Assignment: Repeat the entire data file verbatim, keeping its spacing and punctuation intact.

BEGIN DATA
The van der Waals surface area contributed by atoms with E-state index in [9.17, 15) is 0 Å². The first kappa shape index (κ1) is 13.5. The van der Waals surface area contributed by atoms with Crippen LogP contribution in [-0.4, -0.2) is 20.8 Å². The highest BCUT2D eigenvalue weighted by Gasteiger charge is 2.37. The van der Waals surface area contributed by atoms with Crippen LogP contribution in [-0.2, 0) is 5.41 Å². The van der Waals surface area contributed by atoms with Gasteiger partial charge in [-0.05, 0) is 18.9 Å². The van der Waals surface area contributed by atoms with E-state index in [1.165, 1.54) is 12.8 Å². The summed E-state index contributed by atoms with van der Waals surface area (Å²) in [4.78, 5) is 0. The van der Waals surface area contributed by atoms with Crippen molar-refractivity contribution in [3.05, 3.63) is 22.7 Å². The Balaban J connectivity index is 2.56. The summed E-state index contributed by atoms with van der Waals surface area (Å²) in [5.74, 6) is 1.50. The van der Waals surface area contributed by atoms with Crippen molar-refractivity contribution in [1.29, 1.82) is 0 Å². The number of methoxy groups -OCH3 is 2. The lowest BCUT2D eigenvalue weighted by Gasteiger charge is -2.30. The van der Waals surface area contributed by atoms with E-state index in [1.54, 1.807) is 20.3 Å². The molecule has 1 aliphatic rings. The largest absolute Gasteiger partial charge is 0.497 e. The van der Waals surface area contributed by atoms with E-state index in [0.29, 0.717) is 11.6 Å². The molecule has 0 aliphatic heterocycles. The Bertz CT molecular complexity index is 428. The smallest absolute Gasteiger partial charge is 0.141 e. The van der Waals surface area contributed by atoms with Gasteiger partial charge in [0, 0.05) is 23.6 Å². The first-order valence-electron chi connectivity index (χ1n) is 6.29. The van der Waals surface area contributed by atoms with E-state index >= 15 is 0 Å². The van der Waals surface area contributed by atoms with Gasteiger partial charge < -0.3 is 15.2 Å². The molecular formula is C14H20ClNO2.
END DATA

The van der Waals surface area contributed by atoms with E-state index in [9.17, 15) is 0 Å². The first kappa shape index (κ1) is 13.5. The van der Waals surface area contributed by atoms with Crippen LogP contribution in [-0.4, -0.2) is 20.8 Å². The highest BCUT2D eigenvalue weighted by Gasteiger charge is 2.37. The van der Waals surface area contributed by atoms with Crippen LogP contribution in [-0.2, 0) is 5.41 Å². The van der Waals surface area contributed by atoms with Gasteiger partial charge in [-0.05, 0) is 18.9 Å². The van der Waals surface area contributed by atoms with E-state index in [1.165, 1.54) is 12.8 Å². The summed E-state index contributed by atoms with van der Waals surface area (Å²) in [4.78, 5) is 0. The van der Waals surface area contributed by atoms with Crippen molar-refractivity contribution in [3.05, 3.63) is 22.7 Å². The Balaban J connectivity index is 2.56. The summed E-state index contributed by atoms with van der Waals surface area (Å²) in [5.74, 6) is 1.50. The van der Waals surface area contributed by atoms with Crippen molar-refractivity contribution in [1.29, 1.82) is 0 Å². The number of methoxy groups -OCH3 is 2. The lowest BCUT2D eigenvalue weighted by Gasteiger charge is -2.30. The van der Waals surface area contributed by atoms with E-state index in [1.54, 1.807) is 20.3 Å². The molecule has 1 aliphatic rings. The largest absolute Gasteiger partial charge is 0.497 e. The van der Waals surface area contributed by atoms with E-state index in [0.29, 0.717) is 11.6 Å². The molecule has 0 aliphatic heterocycles. The Bertz CT molecular complexity index is 428. The smallest absolute Gasteiger partial charge is 0.141 e. The van der Waals surface area contributed by atoms with Gasteiger partial charge in [0, 0.05) is 23.6 Å². The first-order valence-electron chi connectivity index (χ1n) is 6.29. The van der Waals surface area contributed by atoms with E-state index >= 15 is 0 Å². The van der Waals surface area contributed by atoms with Gasteiger partial charge < -0.3 is 15.2 Å². The molecular formula is C14H20ClNO2.